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Fed Cuts Rates for the First Time Since the Great Recession

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The Federal Reserve cut interest rates for the first time since 2008  on Wednesday, reducing the federal funds rate by 25 basis points to a range between 2% and 2.25%.

The 25 basis-point rate cut was the consensus forecast in the market, though some market observers, including President Donald Trump, were pushing for a 50 basis-point cut.

The decision by the Fed’s policymaking Federal Open Market Committee was not unanimous. Two of the voting members, Kansas City Fed President Esther L. George and Boston Fed President Eric S. Rosengren, dissented.

The Fed also announced it will be ending the strategy of drawing down its balance sheet a month earlier than it had previously telegraphed, as of Aug. 1 instead of Sept. 1.

Kathy Jones, fixed income strategist at Schwab, said the earlier end to the balance sheet shrinkage makes sense because the strategy, which is essentially a tightening policy, is at odds with lowering rates, an easing stance.

Market reaction to the Fed rate cut was muted at first because 25 basis points was expected, but an hour after the cut was announced the Dow Jones industrial average was off more than 250 points and the S&P 500 down 32 points — both down about 1% since the previous close. Treasury yields rose slightly.

In announcing its first rate cut since the Great Recession, the Fed noted that even though “job gains have been solid … growth of household spending has picked up from earlier in the year, growth of business fixed investment has been soft” and “on a 12-month basis, overall inflation and inflation for items other than food and energy are running below 2% [and] “longer-term inflation expectations are little changed.”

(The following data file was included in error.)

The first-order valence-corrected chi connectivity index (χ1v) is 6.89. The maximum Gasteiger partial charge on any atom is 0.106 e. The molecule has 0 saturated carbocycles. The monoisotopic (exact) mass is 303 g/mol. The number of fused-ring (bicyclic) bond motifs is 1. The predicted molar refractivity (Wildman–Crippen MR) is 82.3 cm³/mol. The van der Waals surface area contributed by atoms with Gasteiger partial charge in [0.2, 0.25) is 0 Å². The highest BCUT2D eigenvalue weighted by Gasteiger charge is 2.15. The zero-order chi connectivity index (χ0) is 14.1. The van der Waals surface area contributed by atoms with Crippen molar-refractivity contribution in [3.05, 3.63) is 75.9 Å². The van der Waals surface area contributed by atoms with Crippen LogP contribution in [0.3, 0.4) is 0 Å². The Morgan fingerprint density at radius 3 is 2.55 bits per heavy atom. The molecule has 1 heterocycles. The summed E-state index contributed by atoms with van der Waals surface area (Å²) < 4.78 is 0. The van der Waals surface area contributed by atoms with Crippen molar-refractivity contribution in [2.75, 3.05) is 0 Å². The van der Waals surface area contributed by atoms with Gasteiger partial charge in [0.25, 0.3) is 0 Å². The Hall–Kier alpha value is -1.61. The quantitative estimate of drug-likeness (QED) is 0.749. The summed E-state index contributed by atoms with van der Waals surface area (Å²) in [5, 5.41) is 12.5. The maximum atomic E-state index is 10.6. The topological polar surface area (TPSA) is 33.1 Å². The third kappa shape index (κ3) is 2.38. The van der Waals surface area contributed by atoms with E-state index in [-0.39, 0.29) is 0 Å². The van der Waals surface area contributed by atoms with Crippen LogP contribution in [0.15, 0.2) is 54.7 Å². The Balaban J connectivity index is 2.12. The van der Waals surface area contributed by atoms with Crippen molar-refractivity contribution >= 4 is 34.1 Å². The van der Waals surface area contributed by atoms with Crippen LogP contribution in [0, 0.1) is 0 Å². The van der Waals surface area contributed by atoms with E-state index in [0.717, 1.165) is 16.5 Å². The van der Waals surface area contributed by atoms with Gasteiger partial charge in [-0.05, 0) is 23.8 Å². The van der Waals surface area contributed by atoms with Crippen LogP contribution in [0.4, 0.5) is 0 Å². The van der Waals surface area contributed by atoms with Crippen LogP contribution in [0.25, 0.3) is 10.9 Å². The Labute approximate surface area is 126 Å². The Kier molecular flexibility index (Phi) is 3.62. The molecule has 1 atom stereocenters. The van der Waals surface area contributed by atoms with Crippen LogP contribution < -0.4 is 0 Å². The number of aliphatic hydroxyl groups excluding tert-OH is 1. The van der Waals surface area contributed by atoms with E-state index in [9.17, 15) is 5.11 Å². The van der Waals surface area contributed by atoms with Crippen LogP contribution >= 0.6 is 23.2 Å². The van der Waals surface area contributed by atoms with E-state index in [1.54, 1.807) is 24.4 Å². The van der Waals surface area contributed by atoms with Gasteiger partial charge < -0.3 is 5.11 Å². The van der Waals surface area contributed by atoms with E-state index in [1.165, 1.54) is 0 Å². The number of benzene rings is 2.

The statement also mentioned “implications of global development for the economic outlook” contributing to its decision to reduce rates and “uncertainties” about its economic view.

Jones said the Fed statement leaves open the door to more rate cuts.

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In his press conference following the Fed policy announcement, Fed Chairman Jerome Powell said the rate cut was a “mid-cycle adjustment to policy,” moving from raising rates last year, to pausing this year and to today’s cut.

“The committee is thinking of this as a way of adjusting policy to a more accommodative stance to insure against downside risk, support the economy and support inflation.”

Powell noted that weak global growth and trade tensions are having an effect on the U.S. economy.

“Trade is unusual,” said Powell noting that the Fed does not have a lot of experience responding to global trade tensions which “seem to be having significant effect on market conditions.”

Looking ahead, Jim O’Sullivan, chief U.S. economist at High Frequency Economics, said Fed officials “remain biased toward easing, although we suspect most of them anticipate less easing than markets are pricing in.” He’s forecasting “just one more easing, in September” but notes “of course that will depend on economic and market developments.”

The Glenmede Trust Co.’s Investment Strategy Team, which includes Jason Pride, chief investment officer of Private Wealth and Michael Reynolds, investment strategy officer, also believes the Fed’s cut Wednesday “sets the stage for another rate cut before year-end and maybe as soon as its next meeting in September, particularly as it states they will ‘act as appropriate to sustain the expansion.’”

Ward McCarthy, chief financial economist at Jefferies, was critical of the Fed’s rate cut. “In our opinion, the Fed will achieve nothing of significance with today’s action, but only temporarily satiate market expectations and possibly satiate the White House Twitter account. Both will want more.”

Maybe so but, Mike Terwilliger, portfolio manager at Resource Alts, says he’s inclined to believe the Fed’s move Wednesday was a “‘one and done’ cut” because “what is weighing on the global economy now is not the cost of capital, but uncertainty related to the trade war. Cutting rates is not going to stimulate global capex as long as the trade war clouds global business.” Unlike McCarthy, he believes “the Fed will be judicious in using its cuts because of their lack of efficacy right now.”